UK

Centrica threatens to close major UK gas field

Morecambe field gas platform
Image caption Morecambe Bay provides about 6% of the UK's annual gas needs

Centrica, the owner of British Gas, says it might shut one of its major gas fields because of increased taxes.

The company is closing three fields in Morecambe Bay for a month of maintenance, and says it might not reopen one of them.

In his Budget, Chancellor George Osborne raised supplementary tax on oil and gas production from 20% to 32%.

Centrica says UK producers now face some of the highest taxes in the world.

The company has closed the Morecambe Bay North and Rivers gas fields for about four weeks' planned maintenance.

It is also shutting the South Morecambe field for an unspecified period of work, and the firm says it might not be restarted.

'Profitability can be marginal'

"UK oil and gas producing fields are now subject to some of the highest levels of tax in the world," a spokesman said.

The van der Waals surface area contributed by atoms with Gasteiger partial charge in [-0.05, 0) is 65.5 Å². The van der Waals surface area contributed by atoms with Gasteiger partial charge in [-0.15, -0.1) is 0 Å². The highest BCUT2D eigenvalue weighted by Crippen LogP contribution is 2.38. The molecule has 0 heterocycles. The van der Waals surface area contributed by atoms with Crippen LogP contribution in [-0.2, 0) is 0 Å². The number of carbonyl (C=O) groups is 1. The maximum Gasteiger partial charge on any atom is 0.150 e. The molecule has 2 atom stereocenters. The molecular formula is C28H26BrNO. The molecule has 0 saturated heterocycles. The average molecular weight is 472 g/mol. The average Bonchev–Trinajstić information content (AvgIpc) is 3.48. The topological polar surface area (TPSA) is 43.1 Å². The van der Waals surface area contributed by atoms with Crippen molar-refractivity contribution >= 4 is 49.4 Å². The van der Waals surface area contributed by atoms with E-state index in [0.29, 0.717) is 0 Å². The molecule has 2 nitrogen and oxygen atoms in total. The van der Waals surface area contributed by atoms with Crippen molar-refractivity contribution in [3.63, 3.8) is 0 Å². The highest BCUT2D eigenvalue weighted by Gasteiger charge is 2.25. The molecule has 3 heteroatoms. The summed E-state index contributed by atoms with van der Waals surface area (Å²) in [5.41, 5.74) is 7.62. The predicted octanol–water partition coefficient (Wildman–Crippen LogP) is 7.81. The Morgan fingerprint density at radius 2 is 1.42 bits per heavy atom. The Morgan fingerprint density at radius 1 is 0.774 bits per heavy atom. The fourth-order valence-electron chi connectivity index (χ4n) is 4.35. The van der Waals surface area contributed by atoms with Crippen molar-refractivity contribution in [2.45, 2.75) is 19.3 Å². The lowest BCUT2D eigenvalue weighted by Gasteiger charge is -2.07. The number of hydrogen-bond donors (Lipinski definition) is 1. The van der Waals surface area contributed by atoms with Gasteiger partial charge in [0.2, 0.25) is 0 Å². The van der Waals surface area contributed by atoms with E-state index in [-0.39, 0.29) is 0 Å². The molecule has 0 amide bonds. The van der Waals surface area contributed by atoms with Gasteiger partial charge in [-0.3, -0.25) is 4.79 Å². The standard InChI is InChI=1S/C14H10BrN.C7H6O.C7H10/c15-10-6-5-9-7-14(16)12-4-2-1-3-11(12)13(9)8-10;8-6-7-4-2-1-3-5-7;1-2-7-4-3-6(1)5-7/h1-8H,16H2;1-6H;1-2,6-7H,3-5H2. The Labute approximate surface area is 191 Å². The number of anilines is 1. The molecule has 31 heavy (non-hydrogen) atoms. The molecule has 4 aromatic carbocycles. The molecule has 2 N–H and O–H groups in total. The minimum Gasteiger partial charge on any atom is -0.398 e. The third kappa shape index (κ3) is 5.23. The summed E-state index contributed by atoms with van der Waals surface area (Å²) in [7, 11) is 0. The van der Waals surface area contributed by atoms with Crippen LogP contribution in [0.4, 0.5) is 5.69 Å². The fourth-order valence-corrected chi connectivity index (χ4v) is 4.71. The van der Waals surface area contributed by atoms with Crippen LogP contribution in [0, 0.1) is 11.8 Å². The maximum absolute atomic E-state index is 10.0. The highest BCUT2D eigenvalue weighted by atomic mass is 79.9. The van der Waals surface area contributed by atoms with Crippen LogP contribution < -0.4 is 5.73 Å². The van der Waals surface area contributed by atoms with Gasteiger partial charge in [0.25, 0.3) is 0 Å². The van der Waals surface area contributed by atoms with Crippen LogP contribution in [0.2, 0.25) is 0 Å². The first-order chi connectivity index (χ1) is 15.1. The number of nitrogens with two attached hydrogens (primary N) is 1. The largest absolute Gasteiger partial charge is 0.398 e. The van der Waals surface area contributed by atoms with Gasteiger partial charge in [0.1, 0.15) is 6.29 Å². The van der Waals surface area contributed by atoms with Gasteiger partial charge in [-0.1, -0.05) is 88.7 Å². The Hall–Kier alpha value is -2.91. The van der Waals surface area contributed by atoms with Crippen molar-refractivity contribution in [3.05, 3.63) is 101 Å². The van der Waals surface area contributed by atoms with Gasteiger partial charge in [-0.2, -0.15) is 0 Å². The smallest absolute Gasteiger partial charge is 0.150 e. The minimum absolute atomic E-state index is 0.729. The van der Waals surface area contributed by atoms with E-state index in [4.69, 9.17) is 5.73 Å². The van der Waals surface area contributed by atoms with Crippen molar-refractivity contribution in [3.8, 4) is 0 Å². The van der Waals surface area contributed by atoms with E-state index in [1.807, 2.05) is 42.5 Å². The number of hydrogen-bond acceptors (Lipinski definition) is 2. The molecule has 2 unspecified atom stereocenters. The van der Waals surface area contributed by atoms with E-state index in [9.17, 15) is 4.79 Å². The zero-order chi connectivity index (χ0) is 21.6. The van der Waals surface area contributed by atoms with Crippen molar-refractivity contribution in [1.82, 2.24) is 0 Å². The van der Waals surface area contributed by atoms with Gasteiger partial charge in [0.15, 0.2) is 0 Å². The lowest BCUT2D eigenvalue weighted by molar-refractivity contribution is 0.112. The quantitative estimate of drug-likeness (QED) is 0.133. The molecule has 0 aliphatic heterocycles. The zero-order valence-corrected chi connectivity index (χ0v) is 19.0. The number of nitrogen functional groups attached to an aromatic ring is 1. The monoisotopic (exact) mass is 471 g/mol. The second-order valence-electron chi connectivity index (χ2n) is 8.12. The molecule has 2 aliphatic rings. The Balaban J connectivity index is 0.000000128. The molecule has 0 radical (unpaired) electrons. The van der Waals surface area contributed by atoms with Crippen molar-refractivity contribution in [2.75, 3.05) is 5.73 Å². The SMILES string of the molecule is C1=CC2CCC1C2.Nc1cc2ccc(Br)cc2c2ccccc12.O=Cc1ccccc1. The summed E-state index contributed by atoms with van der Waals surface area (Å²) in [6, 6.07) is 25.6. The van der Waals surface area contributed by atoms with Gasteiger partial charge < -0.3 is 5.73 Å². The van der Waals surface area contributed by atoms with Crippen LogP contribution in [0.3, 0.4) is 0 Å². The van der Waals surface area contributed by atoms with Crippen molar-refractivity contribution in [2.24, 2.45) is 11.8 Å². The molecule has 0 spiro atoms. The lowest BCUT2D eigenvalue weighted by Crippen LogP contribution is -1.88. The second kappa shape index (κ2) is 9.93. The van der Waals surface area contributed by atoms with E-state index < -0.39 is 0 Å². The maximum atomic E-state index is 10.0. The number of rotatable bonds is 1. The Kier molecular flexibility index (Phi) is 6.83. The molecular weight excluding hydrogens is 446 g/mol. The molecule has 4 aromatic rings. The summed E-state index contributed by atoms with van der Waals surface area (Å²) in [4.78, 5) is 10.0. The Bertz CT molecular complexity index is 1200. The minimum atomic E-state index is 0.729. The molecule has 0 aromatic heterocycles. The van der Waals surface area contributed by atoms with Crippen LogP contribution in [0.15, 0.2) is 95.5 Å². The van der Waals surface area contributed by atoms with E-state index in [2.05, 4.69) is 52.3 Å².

"At these higher tax rates, Morecambe's profitability can be marginal ... Accordingly, we may choose to buy gas for our customers in the wholesale markets in preference to restarting the field after planned maintenance."

Morecambe Bay produces about 6% of the UK's annual gas requirements, or up to 12% of residential gas demand, according to Centrica.

The company says the tax increase means its North Morecambe field is now subject to a 62% tax rate and South Morecambe 81%.

The Chancellor's move, in his Budget in March, was designed to raise £2bn to fund a cut in fuel duty.

Industry bosses have criticised the new tax, describing it as short-sighted.

Mike Tholen from the industry body, Oil and Gas UK, says energy companies are working in a competitive industry and they are unhappy about three tax increases in the past decade.

He says: "I think companies are actually reflecting real concern for their shareholders because they are trying to manage long term businesses -- of which the UK is part of a much bigger portfolio for many companies -- and they just don't need this grief."

Industry leaders met the Chancellor to discuss the tax rise last month, and said they were "disappointed" that he disagreed with them over the impact of the tax.

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